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Both Matthew Hayden and Adam Gilchrist scored plenty of runs on the first day of the Super Test, but their methods were quite different
October 14, 2005
Matthew Hayden and Adam Gilchrist had struggled for form in the recent Ashes series, but in a more familiar batting environment, and in conditions which weren't favourable to swing bowling, both of them flourished - Hayden got his second hundred in successive Tests after not getting any in 16 matches, while Gilchrist was within touching distance of his 16th century.
Both scored plenty of runs on the first day of the Super Test, but the manner in which they did it was quite different: Hayden regularly plonked his front foot down the pitch, hitting the ball on the up through cover - 27 of his runs came in that area - while Gilchrist preferred to wait on the back foot, and then force it towards midwicket, a region which fetched him 25 runs. But when the spinners came on, Hayden seldom ventured out, while Gilchrist came down the track with aplomb.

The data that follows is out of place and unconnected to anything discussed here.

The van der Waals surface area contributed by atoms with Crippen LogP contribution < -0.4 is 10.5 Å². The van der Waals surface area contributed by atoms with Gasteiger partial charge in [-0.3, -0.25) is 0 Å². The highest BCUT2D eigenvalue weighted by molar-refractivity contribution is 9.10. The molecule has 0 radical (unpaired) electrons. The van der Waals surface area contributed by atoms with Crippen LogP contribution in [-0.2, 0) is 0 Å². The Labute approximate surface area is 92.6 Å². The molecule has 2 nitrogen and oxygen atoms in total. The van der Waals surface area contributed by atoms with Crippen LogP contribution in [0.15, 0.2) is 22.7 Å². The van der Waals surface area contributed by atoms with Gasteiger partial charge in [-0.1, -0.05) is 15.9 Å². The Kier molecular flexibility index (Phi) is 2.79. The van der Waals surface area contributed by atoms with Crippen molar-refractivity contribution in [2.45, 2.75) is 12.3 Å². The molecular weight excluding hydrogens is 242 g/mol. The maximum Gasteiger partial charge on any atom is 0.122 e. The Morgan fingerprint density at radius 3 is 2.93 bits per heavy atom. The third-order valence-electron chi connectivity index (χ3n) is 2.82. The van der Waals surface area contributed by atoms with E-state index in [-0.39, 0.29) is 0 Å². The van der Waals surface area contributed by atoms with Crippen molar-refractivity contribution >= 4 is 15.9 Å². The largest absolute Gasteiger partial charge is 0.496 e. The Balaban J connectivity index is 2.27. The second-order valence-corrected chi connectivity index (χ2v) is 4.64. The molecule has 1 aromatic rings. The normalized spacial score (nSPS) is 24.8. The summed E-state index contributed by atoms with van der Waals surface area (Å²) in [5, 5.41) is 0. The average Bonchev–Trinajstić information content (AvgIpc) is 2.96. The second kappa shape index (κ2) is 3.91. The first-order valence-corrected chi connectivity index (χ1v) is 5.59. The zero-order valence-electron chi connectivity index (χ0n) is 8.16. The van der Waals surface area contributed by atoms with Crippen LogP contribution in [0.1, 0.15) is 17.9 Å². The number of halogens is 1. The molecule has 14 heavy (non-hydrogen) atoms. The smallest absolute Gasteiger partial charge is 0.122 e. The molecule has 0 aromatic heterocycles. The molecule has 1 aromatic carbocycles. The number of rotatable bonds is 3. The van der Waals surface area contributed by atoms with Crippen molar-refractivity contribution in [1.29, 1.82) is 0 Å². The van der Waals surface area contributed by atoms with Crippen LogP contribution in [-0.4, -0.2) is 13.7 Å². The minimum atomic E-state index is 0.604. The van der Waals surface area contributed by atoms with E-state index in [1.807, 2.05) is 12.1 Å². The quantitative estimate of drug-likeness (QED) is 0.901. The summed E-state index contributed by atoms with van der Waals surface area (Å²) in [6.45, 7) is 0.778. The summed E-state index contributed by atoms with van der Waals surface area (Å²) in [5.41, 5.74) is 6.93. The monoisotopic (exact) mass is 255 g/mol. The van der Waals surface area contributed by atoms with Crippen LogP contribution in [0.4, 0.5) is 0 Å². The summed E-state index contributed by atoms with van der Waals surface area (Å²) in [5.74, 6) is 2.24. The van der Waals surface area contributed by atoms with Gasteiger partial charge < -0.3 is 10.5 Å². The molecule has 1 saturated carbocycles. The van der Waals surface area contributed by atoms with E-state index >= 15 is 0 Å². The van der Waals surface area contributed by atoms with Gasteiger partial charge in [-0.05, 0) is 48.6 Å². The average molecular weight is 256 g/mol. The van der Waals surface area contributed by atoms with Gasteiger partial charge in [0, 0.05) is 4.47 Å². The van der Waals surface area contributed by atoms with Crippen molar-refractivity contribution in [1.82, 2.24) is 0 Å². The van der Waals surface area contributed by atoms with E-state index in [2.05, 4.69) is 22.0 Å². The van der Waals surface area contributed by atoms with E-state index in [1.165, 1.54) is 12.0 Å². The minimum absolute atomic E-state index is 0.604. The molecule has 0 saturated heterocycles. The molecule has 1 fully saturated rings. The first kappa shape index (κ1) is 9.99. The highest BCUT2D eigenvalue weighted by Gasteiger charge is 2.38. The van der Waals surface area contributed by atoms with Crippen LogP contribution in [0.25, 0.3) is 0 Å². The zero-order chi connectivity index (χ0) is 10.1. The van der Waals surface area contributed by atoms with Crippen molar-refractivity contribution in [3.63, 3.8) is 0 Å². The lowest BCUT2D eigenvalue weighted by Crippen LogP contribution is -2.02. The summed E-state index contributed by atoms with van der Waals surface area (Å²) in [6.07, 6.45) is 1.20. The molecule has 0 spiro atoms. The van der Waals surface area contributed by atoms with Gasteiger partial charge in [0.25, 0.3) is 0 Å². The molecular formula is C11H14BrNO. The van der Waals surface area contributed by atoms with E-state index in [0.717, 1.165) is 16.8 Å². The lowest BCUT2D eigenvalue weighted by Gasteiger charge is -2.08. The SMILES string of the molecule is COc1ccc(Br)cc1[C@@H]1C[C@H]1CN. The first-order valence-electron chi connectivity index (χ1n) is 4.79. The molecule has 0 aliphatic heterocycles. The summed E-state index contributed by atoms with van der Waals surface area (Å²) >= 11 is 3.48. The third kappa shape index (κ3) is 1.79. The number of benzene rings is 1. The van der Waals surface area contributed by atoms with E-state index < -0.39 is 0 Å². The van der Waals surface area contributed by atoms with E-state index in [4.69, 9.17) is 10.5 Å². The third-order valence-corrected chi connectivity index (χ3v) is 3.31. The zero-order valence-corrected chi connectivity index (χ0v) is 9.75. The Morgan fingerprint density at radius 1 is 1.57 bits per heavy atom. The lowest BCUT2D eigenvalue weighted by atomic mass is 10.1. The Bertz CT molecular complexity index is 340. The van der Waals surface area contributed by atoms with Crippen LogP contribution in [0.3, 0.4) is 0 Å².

Did Graeme Smith miss a trick in the field? It would appear so, considering the bowlers he chose to employ when Gilchrist was at the crease. Andrew Flintoff, who dismissed him four times for 85 runs (average 21.25), only bowled eight balls to Gilchrist, conceding five runs. On the other hand, Daniel Vettori, against whom Gilchrist averages 59 over the last four years (236 runs, four dismissals) bowled 36 deliveries and went for 35.
Hayden's 111 was his third century at the SCG in seven Tests, taking his average at the ground up to 52.90. If Gilchrist gets six more tomorrow, it'll be his third hundred at this ground too - his average at this ground is currently a whopping 71.63.
What's wrong with their cricket? Well, what isn't?